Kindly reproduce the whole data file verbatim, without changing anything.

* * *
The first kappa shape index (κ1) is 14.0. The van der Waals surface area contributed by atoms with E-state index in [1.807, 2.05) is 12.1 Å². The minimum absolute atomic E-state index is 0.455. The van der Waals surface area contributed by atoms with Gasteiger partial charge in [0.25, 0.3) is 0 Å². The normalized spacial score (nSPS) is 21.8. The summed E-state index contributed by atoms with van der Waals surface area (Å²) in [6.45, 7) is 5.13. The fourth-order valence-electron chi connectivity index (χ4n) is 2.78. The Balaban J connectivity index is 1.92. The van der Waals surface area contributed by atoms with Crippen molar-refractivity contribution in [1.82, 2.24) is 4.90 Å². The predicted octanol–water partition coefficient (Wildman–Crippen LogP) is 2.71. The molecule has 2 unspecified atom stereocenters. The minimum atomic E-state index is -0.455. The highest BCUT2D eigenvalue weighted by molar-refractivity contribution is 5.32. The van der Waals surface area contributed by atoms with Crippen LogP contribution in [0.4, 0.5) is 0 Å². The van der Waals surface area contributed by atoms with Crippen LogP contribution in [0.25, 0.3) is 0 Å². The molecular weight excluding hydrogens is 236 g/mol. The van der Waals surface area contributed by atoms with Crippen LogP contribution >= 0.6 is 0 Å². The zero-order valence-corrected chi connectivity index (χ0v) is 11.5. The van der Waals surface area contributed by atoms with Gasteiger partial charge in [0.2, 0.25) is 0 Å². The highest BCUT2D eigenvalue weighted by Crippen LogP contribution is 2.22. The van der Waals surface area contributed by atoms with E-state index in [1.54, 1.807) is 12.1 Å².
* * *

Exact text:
The first kappa shape index (κ1) is 14.0. The van der Waals surface area contributed by atoms with E-state index in [1.807, 2.05) is 12.1 Å². The minimum absolute atomic E-state index is 0.455. The van der Waals surface area contributed by atoms with Gasteiger partial charge in [0.25, 0.3) is 0 Å². The normalized spacial score (nSPS) is 21.8. The summed E-state index contributed by atoms with van der Waals surface area (Å²) in [6.45, 7) is 5.13. The fourth-order valence-electron chi connectivity index (χ4n) is 2.78. The Balaban J connectivity index is 1.92. The van der Waals surface area contributed by atoms with Crippen molar-refractivity contribution in [1.82, 2.24) is 4.90 Å². The predicted octanol–water partition coefficient (Wildman–Crippen LogP) is 2.71. The molecule has 2 unspecified atom stereocenters. The minimum atomic E-state index is -0.455. The highest BCUT2D eigenvalue weighted by molar-refractivity contribution is 5.32. The van der Waals surface area contributed by atoms with Crippen LogP contribution in [0.4, 0.5) is 0 Å². The van der Waals surface area contributed by atoms with Crippen LogP contribution in [0.25, 0.3) is 0 Å². The molecular weight excluding hydrogens is 236 g/mol. The van der Waals surface area contributed by atoms with Crippen LogP contribution >= 0.6 is 0 Å². The zero-order valence-corrected chi connectivity index (χ0v) is 11.5. The van der Waals surface area contributed by atoms with Gasteiger partial charge in [0.2, 0.25) is 0 Å². The highest BCUT2D eigenvalue weighted by Crippen LogP contribution is 2.22. The van der Waals surface area contributed by atoms with E-state index in [1.54, 1.807) is 12.1 Å².